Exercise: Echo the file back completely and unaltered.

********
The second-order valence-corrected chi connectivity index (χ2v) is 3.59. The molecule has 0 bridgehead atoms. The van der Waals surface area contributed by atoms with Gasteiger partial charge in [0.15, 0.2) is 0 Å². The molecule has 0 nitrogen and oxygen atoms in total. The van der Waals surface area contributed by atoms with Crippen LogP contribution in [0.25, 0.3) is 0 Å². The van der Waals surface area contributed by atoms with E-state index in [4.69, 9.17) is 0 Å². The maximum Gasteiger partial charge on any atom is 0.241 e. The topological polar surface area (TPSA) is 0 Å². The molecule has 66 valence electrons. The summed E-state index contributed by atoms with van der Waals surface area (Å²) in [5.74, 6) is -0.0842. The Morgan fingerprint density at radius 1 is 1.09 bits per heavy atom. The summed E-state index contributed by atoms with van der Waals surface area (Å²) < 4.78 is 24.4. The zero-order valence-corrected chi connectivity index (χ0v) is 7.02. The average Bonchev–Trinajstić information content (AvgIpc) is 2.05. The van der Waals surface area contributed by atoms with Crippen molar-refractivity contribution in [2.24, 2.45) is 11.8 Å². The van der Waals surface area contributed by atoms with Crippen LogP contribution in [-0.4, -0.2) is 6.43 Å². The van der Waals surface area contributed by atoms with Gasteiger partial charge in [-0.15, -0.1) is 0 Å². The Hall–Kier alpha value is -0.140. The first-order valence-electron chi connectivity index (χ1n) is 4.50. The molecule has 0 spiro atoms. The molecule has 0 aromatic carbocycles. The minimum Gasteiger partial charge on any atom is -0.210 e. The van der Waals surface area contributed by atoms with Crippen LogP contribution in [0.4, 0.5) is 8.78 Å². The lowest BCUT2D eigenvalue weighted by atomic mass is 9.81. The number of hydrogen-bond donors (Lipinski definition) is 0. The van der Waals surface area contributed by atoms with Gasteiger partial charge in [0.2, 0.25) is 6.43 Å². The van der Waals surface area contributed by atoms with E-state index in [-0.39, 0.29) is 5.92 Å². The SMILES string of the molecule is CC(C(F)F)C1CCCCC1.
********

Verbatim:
The second-order valence-corrected chi connectivity index (χ2v) is 3.59. The molecule has 0 bridgehead atoms. The van der Waals surface area contributed by atoms with Gasteiger partial charge in [0.15, 0.2) is 0 Å². The molecule has 0 nitrogen and oxygen atoms in total. The van der Waals surface area contributed by atoms with Crippen LogP contribution in [0.25, 0.3) is 0 Å². The van der Waals surface area contributed by atoms with E-state index in [4.69, 9.17) is 0 Å². The maximum Gasteiger partial charge on any atom is 0.241 e. The topological polar surface area (TPSA) is 0 Å². The molecule has 66 valence electrons. The summed E-state index contributed by atoms with van der Waals surface area (Å²) in [5.74, 6) is -0.0842. The Morgan fingerprint density at radius 1 is 1.09 bits per heavy atom. The summed E-state index contributed by atoms with van der Waals surface area (Å²) < 4.78 is 24.4. The zero-order valence-corrected chi connectivity index (χ0v) is 7.02. The average Bonchev–Trinajstić information content (AvgIpc) is 2.05. The van der Waals surface area contributed by atoms with Crippen molar-refractivity contribution in [2.24, 2.45) is 11.8 Å². The van der Waals surface area contributed by atoms with Crippen LogP contribution in [-0.4, -0.2) is 6.43 Å². The van der Waals surface area contributed by atoms with Gasteiger partial charge in [-0.15, -0.1) is 0 Å². The Hall–Kier alpha value is -0.140. The first-order valence-electron chi connectivity index (χ1n) is 4.50. The molecule has 0 spiro atoms. The molecule has 0 aromatic carbocycles. The minimum Gasteiger partial charge on any atom is -0.210 e. The van der Waals surface area contributed by atoms with Crippen LogP contribution in [0.4, 0.5) is 8.78 Å². The lowest BCUT2D eigenvalue weighted by atomic mass is 9.81. The number of hydrogen-bond donors (Lipinski definition) is 0. The van der Waals surface area contributed by atoms with Gasteiger partial charge in [0.2, 0.25) is 6.43 Å². The van der Waals surface area contributed by atoms with E-state index in [-0.39, 0.29) is 5.92 Å². The SMILES string of the molecule is CC(C(F)F)C1CCCCC1.